We planned on starting with The SleuthKit (TSK), Autopsy (SleuthKit GUI), and Foremost. Come to find out Foremost is gone and was carried forward as Scalpel, an open-source tool maintained by SleuthKit. TSK is not impeccably user friendly at first. With the short timeframe we had, working out the nuances was quite a challenge. We gathered information on TSK, mentioned it in the talk and focused on the more user-friendly solutions. You might ask, could we have used Autopsy? Absolutely, but we also wanted to focus more on the command line for this.

I did a little research into file carving and was able to find some disk images (dd files) to carve. Using Scalpel, I was able to figure it out and work with Caroline to get her up to speed as well. We opted out of using the typical Digital Ocean droplet that I normally use and chose a REMnux virtual machine instead. Note that REMnux is SANS' reverse engineering malware custom Linux distribution. NIST CFReDS (Computer Forensics Reference Data Sets) proved invaluable.


Simply put, data carving is the act of "carving" files out of disk images and packet captures (as I learned later from my mentor, Chris Sanders (@chrissanders88) - author of Practical Packet Analysis). This can be conducted to recover lost files or to restore files forensically. Alternatively, under the right conditions, this can be also used offensively to intercept files in a man in the middle situation. We chose REMnux because of the capability of carving out of packet captures, which I found some of malware infections.

If you're a glutton for punishment, you could use regular expressions to attempt to carve the packets manually. If you want to do so, you'll need to know the header and footer information for the file type(s) you're carving and have some level of familiarity with

In talking with Chris about carving from packet captures, I discovered an awesome tool, Network Miner. It does much more than carving, but that is the icing on the cake. This tool not only allows you to carve file(s) out (if there are any), but also view the network traffic organized by host sent and received, as well as view credentials, parameters, images, and DNS lookups (think Wannacry). You can also seamlessly query sites like VirusTotal for the actual file since Network Miner puts it in a directory on your system or you can search OTX or VirusTotal for the hash, as Network Miner makes getting them easy.

I looked around on the internet for good resources to obtain malware samples and packet captures (pcaps). I will list them in the references section below.


Well, this will depend on what kind of data you've carved. Was it from an image or a pcap? In either circumstance, your intention will dictate what you do with the data. If you're operating under defensive parameters, you'll return the files and/or include them in your report. If you're operating with malice or simulated malice (penetration testing), you will see what is in the file and how you can use it to your advantage. I use one of Chris' SMB pcaps for demonstrations and execute puTTy directly from Network Miner. Alternatively, if you're carving malware out of file systems or pcaps, you could begin to reverse engineer it to create Indicators of Compromise.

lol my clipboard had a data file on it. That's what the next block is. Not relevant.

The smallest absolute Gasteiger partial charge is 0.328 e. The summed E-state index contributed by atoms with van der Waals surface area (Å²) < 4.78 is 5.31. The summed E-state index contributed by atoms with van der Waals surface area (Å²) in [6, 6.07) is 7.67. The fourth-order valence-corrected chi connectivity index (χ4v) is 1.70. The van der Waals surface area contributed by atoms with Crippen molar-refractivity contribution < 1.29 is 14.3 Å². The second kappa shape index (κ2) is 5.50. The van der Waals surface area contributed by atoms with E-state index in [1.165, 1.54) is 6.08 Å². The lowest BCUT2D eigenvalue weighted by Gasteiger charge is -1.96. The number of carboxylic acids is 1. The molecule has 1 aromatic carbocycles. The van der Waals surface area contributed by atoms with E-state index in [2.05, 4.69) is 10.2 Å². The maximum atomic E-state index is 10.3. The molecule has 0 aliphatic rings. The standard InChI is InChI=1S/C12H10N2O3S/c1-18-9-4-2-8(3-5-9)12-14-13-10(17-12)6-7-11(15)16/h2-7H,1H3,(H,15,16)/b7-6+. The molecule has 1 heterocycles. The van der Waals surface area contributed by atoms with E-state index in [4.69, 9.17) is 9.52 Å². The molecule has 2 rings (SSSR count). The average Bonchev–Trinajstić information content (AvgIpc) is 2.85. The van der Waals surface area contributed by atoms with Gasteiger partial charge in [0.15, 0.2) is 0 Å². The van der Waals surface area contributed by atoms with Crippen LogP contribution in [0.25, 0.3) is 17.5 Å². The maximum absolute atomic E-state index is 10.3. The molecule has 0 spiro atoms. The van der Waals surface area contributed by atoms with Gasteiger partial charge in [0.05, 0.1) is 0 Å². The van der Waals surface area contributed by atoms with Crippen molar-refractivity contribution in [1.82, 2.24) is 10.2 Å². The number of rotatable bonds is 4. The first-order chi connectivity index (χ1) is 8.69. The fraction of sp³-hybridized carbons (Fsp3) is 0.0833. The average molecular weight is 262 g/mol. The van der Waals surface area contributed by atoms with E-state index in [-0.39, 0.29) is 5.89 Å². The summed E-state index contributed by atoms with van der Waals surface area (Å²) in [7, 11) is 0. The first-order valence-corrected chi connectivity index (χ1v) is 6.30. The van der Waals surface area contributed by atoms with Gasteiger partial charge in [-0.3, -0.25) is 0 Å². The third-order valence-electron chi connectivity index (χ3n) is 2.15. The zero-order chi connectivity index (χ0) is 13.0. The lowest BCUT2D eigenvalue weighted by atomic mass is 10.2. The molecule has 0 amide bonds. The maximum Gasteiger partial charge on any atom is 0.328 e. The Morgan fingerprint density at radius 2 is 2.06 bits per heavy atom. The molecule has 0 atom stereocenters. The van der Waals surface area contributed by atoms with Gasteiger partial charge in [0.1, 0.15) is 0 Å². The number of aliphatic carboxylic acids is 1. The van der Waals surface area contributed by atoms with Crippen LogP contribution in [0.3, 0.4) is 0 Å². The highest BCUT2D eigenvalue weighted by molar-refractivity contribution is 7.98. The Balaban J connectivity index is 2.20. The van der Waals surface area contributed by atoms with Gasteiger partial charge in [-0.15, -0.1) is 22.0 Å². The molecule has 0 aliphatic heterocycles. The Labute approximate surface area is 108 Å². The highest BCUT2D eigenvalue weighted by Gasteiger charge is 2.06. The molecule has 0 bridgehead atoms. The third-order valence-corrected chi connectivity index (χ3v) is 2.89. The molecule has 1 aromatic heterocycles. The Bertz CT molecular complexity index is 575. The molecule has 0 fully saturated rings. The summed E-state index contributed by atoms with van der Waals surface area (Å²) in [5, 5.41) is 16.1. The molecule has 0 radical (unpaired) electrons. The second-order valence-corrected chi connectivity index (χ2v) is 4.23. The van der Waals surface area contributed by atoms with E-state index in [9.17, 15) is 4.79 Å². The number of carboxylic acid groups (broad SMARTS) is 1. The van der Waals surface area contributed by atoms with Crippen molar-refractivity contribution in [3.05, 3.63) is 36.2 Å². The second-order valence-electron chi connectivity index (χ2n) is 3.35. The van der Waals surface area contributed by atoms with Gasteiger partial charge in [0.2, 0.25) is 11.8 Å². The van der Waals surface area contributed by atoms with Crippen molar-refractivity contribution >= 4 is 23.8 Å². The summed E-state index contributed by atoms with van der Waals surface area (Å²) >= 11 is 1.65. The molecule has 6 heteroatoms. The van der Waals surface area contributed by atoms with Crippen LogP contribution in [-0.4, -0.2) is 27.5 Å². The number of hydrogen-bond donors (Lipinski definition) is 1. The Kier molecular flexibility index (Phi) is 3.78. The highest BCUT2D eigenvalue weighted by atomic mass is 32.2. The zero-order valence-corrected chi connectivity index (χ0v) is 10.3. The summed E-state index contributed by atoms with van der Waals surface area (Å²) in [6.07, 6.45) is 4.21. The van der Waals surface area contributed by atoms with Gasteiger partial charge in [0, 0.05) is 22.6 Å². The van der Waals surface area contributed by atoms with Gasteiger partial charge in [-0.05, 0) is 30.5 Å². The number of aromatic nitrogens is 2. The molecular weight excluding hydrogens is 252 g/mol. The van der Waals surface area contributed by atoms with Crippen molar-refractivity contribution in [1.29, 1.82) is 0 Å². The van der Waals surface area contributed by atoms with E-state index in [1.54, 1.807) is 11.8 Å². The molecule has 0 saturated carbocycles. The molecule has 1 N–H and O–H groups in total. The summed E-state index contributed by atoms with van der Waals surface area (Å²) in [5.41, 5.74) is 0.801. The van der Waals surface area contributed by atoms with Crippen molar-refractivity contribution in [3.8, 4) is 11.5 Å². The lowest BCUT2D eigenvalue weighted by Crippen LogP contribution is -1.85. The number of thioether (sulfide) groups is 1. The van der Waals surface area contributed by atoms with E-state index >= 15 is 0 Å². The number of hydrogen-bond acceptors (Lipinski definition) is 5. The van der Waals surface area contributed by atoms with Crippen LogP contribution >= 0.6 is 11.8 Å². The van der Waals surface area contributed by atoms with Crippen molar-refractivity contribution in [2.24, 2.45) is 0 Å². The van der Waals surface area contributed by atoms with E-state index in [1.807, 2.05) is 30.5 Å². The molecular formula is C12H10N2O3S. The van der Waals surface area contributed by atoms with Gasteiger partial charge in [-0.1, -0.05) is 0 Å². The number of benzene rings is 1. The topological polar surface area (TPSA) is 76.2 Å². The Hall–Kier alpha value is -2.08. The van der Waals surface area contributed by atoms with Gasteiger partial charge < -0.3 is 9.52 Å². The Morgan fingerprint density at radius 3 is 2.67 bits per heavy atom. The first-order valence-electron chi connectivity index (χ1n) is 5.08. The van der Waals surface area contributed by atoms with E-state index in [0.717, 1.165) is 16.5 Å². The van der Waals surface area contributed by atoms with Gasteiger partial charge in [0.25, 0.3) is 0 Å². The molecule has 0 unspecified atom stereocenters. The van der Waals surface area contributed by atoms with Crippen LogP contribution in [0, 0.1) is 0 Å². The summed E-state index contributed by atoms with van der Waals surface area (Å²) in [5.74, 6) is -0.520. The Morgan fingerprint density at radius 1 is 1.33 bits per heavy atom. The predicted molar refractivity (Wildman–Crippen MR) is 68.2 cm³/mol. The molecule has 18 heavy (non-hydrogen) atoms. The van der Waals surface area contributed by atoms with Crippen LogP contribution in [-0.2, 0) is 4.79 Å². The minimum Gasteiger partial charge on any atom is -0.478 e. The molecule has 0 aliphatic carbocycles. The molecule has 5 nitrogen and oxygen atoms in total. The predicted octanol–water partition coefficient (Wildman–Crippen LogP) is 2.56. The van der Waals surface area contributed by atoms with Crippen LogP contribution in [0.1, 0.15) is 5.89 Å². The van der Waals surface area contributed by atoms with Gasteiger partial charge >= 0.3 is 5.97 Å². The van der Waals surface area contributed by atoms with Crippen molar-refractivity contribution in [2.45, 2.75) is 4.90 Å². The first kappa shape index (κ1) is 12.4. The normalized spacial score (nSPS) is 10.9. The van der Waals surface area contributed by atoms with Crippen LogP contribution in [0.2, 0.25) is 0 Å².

This is my journey, not my destination. I will continue to learn more tools and techniques to help secure networks, identify and assess the damage of incidents, and resolve incidents. I reached out to someone I met at BSides Charm, Maddie Stone (@maddiestone), and asked for some help in learning to reverse engineer.

As if I would expect anything else, she gave me a laundry list of homework to complete. I am currently working through it. I am currently using C for Dummies to learn C Programming while also using OpenSecurityTraining to learn x86. Additionally, I have been working to get better at binary and hexadecimal math. Furthermore, I have begun working with GNU Debugger (gdb) in addition to GNU Compiler Collection (gcc) to work with compiling and debugging the code. I have also started using Minimalist GNU for Windows (mingw) to compile C for the Windows platform.

Beyond this, I have started using IDA Pro Free and Ollydbg to get more familiar with common debugging and disassembly tools used in the field. I have also downloaded Immunity Debugger, but have not used it much. I also installed Visual Studio because the OpenSecurityTraining course uses it.

My next steps are:

  1. Conquer C and Basic x86 (via Practical Reverse Engineering)
  2. Complete the Intermediate x86 course
  3. Complete the Static and Dynamic Analysis courses
  4. Complete the Reverse Engineering courses (Software & Malware; Hopefully also SANS Forensics 610: Reverse Engineering Malware)
  5. Wash, Rinse, and Repeat for x64 and ARM
  6. Take some exploit development courses (1& 2)
  7. Keep on kicking butt (Always!)


I did some searching to identify additional training options (in case I need a different explanation of material) and here are some of the more inexpensive courses I found:

Pluralsight ($29/mo.)

Cybrary Free unless you want a certificate for proof and continuing education)

Udemy has a $50 Reverse Engineering and Exploit Development course.

Now on to the more expensive courses:

Finally, here are the final resources that I am using (not all right now, but I am working through it):

In conclusion, this is a work in progress. I am actively working on honing my understanding of x86 then x64 and ARM, while concurrently learning C. While I try to minimize my attempted analysis of malware, I sometimes do it alongside simple C programs that I write and compile as part of the For Dummies book. This gives me a measure of where I am in something that is hard to understand at first. I will continue to chronicle this as blogs for those following along and those interested in getting into malware analysis.